CAS  Google Scholar 

  57. 57.

    Tanimoto, T., Furutani, Y. & Kandori, H. Structural changes of water in the Schiff base region of bacteriorhodopsin: proposal of a hydration switch model. Biochemistry 42, 2300–2306 (2008).

    Google Scholar 

  58. 58.

    Emsley, P., Lohkamp, B., Scott, W. G. & Cowtan, K. Features and development of Coot. Acta Crystallogr. D 66, 486–501 (2010).

    CAS  Google Scholar 

  59. 59.

    Luecke, H., Schobert, B., Richter, H. T., Cartailler, J. P. & Lanyi, J. K. Structure of bacteriorhodopsin at 1.55 A resolution. J. Mol. Biol. 291, 899–911 (1999).

    CAS  Google Scholar 

  60. 60.

    Kato, H. E. et al. Structural basis for Na+ transport mechanism by a light-driven Na+ pump. Nature 521, 48–53 (2015).

    CAS  Google Scholar 

  61. 61.

    Pei, J., Kim, B. H. & Grishin, N. V. PROMALS3D: a tool for multiple protein sequence and structure alignments. Nucleic Acids Res. 36, 2295–2300 (2008).

    CAS  Google Scholar 

  62. 62.

    Robert, X. & Gouet, P. Deciphering key features in protein structures with the new ENDscript server. Nucl. Acids Res. 42, W320–W324 (2014).

Download references

Acknowledgements

We thank C. Lee, M. Lo, K. Geiselhart and M. Lima for technical support; K. K. Kumar, N. R. Latorraca, M. Inoue and K. Katayama for critical comments; and the APS beamline staff at 23ID-B and 23ID-D for assistance in data collection. We acknowledge support by the Stanford Bio-X and the Kwanjeong Foundation (Y.S.K.), JST PRESTO (JPMJPR1782 to H.E.K., JPMJPR15P2 to K.I.), the US Department of Energy, Scientific Discovery through Advanced Computing (SciDAC) program (R.O.D.), MEXT (17H03007 to K.I., 25104009/15H02391 for H.K.), J.S.T. CREST (JPMJCR1753, H.K.) and Mathers Charitable Foundation (B.K.K.). K.D. was supported by a grant for channelrhodopsin crystal structure determination from the NIMH (R01MH075957 to K.D.).

Reviewer information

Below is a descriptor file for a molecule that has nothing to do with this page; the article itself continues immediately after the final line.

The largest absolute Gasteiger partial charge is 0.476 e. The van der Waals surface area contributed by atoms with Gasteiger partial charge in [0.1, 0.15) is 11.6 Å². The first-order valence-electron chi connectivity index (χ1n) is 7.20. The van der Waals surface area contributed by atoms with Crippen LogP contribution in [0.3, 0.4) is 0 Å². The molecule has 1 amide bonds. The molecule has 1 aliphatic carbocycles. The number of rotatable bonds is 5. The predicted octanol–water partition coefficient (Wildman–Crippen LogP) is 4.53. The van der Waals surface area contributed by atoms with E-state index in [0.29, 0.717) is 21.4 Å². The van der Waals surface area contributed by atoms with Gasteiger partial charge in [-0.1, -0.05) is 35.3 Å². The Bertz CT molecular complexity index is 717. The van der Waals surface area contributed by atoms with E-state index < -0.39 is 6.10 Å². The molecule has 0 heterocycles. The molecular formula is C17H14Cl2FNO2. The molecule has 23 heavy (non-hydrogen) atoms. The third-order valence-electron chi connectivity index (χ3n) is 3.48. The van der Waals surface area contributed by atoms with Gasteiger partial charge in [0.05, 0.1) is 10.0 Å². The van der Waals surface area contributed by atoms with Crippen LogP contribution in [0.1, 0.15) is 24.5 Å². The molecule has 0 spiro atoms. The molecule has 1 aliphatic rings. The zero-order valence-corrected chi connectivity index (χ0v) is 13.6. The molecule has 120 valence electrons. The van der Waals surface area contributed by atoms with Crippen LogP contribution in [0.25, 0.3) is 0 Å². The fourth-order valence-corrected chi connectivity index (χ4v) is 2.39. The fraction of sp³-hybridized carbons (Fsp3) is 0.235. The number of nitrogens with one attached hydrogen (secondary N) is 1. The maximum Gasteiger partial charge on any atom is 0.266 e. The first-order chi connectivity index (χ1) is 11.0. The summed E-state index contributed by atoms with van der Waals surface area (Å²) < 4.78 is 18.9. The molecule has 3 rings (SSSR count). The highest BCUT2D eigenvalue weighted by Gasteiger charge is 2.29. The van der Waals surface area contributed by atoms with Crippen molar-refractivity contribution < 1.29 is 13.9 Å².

Nature thanks P. Scheerer, L. Tian and the other anonymous reviewer(s) for their contribution to the peer review of this work.

Author information

Affiliations

Authors

Contributions

Y.S.K. and H.E.K. contributed equally and either has the right to list himself first in bibliographic documents. Y.S.K. and H.E.K. expressed, purified and crystallized GtACR1, harvested crystals, and collected diffraction data. H.E.K. and K.Y. processed the diffraction data and solved the structure. Y.S.K. and L.E.F. performed electrophysiology. Y.S.K. measured UV-vis spectra. S.I. performed FTIR experiments under the guidance of K.I. and H.K. J.M.P. and R.O.D. provided input on structural considerations. C.R. and K.E.E. performed cell cultures and molecular cloning for electrophysiology. K.D. initiated and supervised this ChR structure/function project; Y.S.K., H.E.K., B.K.K. and K.D. planned and guided the work, and interpreted the data. Y.S.K., H.E.K. and K.D. prepared the manuscript and wrote the paper with input from all the authors.

Corresponding authors

Correspondence to Hideaki E. Kato or Karl Deisseroth.

Ethics declarations

Competing interests

The authors declare no competing interests.

Additional information

Publisher’s note: Springer Nature remains neutral with regard to jurisdictional claims in published maps and institutional affiliations.

Extended data figures and tables

Extended Data Fig. 1 Crystallography.